Are child safety seats and child restraint systems required in New York State?
Yes. New York State law requires that
- all children under the age of 2 must ride in a rear-facing car seat
- all children under the age of 4 ride in child safety seats
- all children ride in child restraint systems until their 8th birthday
Safety seats and child restraint systems must be certified according to Federal Motor Vehicles Safety Standard 213. Follow the instructions of the manufacturer of the seat or system, and make sure you install and use the seat or system correctly. The Governor's Traffic Safety Committee website has a list of permanent child safety seat fitting stations in NY State.
How do I select the correct child safety seat or child restraint system?
To select the correct protection for your child, carefully read the recommendations of the car seat manufacturer. The recommendations tell you the weight and height a child can be to use the car seat or restraint system. The recommendations are normally printed on the outside of the package.
An appropriate child seat or restraint system:
- is required for all children until their 8th birthday
- must meet the height and weight requirements for the child
- can be a car seat, a harness, a vest or a booster seat attached with the vehicle's seat belt system
- should not be used in the front seat of the vehicle
These examples can help you to select the correct child safety seat
- Infant seats are normally for infants that weigh approximately 22 pounds or less, are 25 inches or less in length. Always place the seat in the back seat of the vehicle and make sure the child safety seat faces rear of the vehicle. Never put an infant in the front seat of a vehicle that has a passenger-side air bag.
- Convertible child safety seats are normally for infants or toddlers that weigh approximately 40 pounds or less. For infants, face these seats toward the rear of the vehicle. Follow manufacturer instructions to adjust the seat as the child grows. For the best possible protection, the National Highway Transportation Safety Administration (NHTSA) recommends that a child continue to face the rear for as long as possible up to the weight and height limits specified by the seat manufacturer. For toddlers, you can change a convertible seat to face the front of the vehicle.
- Booster seats are for children who have outgrown convertible or toddler seats. Booster seats are for children who are 4 to eight 8 old, weigh 40 to 80 pounds, and are less than 4 feet, 9 inches in height. You can use a booster seat until an adult seat belt correctly fits the child without use of the booster seat. Always use both the shoulder and lap belts with a booster seat. Never use only the lap belt with a booster seat.
- Built-in child seats are available with some vehicle models. Built-in child seats fold away from the standard car seats. Do not use these seats for infants.
Always read the instructions and the information provided in the vehicle owner manual about the use of child safety seats or child restraint systems. Make sure you install and use the seat or system correctly at all times. Never use an infant seat in the front seat of a vehicle that has a passenger-side air bag. Make sure that other passengers use their seat belts.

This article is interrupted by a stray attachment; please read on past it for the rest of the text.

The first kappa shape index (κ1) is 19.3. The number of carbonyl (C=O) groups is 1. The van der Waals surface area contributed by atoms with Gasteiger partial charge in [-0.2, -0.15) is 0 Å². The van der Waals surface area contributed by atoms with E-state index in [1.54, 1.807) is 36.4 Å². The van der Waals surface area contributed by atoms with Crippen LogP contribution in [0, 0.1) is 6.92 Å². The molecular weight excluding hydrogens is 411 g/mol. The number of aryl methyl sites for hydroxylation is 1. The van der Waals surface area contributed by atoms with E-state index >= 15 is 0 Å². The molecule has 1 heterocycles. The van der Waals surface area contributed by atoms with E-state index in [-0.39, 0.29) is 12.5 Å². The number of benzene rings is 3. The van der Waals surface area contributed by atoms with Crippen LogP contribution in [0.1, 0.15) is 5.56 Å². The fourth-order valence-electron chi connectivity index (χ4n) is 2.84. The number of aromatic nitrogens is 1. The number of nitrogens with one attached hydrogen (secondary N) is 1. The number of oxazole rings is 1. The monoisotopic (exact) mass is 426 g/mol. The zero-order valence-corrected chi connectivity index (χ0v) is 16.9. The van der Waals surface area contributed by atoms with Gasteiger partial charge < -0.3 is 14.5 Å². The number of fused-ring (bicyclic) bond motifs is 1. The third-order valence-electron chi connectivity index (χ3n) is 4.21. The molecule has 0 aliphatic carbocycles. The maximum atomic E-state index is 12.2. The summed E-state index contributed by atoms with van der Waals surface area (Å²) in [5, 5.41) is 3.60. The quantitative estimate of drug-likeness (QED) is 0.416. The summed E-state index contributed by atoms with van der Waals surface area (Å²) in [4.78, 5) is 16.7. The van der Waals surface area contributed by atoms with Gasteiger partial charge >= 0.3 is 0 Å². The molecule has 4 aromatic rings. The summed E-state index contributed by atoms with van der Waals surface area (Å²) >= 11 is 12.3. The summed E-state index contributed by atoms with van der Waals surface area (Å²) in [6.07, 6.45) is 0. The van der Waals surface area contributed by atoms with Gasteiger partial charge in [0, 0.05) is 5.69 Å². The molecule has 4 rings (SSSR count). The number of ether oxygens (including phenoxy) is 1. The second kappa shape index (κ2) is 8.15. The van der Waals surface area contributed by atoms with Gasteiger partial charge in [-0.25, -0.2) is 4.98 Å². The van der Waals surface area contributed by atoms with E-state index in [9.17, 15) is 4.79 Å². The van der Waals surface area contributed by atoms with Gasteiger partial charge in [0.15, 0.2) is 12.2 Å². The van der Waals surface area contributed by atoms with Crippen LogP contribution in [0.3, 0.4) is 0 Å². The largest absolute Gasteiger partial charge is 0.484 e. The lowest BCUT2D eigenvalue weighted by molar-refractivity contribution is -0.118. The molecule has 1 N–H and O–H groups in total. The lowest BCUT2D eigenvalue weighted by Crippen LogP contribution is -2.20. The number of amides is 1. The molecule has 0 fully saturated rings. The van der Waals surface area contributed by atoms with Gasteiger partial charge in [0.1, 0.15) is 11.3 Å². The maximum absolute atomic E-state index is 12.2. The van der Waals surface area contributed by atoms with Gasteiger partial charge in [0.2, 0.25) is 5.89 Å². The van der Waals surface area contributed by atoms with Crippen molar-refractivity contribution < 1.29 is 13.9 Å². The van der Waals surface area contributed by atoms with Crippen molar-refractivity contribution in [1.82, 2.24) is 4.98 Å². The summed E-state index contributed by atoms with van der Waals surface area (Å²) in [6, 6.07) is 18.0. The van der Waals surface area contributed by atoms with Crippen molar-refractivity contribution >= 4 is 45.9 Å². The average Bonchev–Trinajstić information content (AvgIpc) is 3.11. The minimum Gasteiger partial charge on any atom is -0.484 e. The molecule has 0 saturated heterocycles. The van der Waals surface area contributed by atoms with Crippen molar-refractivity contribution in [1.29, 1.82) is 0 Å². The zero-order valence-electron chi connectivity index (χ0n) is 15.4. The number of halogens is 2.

Can I use a child safety seat in a car with air bags?
It is not illegal under NY State law for a child passenger to ride in the front seat of a vehicle that has a passenger air bag, but it is dangerous. Recent studies show that air bags can cause serious or fatal injuries to infants, children or small adults that sit in the passenger-side front seat. It is also normally safer for a child of any age to ride in the back seat of any vehicle.
For the best child passenger protection in your vehicle
- Never put a child safety seat that faces the rear of the vehicle in the front seat of a vehicle if the vehicle has a passenger-side air bag.
- Do not put small children in the front seat of vehicle that has an air bag. Put a child that does not use a safety seat and who is less than 5 feet in height in the back seat.
- If a child must ride in the front seat, make sure the car seat is installed as far back as possible. Fasten the child securely in the child safety seat or lap and shoulder belts. An air bag that opens suddenly can cause a serious injury to your infant or young child.
- Air bags, used with seat belts, provide the best protection for older children and adults during an accident.
- Remember that the back seat is the safest location for children to ride. Read more tips on the correct use of safety seats and child restraint systems.
Visit the Governor's Traffic Safety Committee website for more information on occupant protection.
What is the seat belt law in New York State?
New York State law requires all motor vehicle passengers ages 8 and older to wear seat belts, regardless of seating position. Children under the age of 4 must ride in a car seat and children under the age of 2 must ride in a rear-facing car seat. See the information above about safety restraint systems required for children until their 8th birthday.
The penalty for a seat belt or car seat violation is a fine of up to $50. If the violation is for a person under the age of 16, the driver receives a maximum fine of $100 and three driver violation points upon conviction.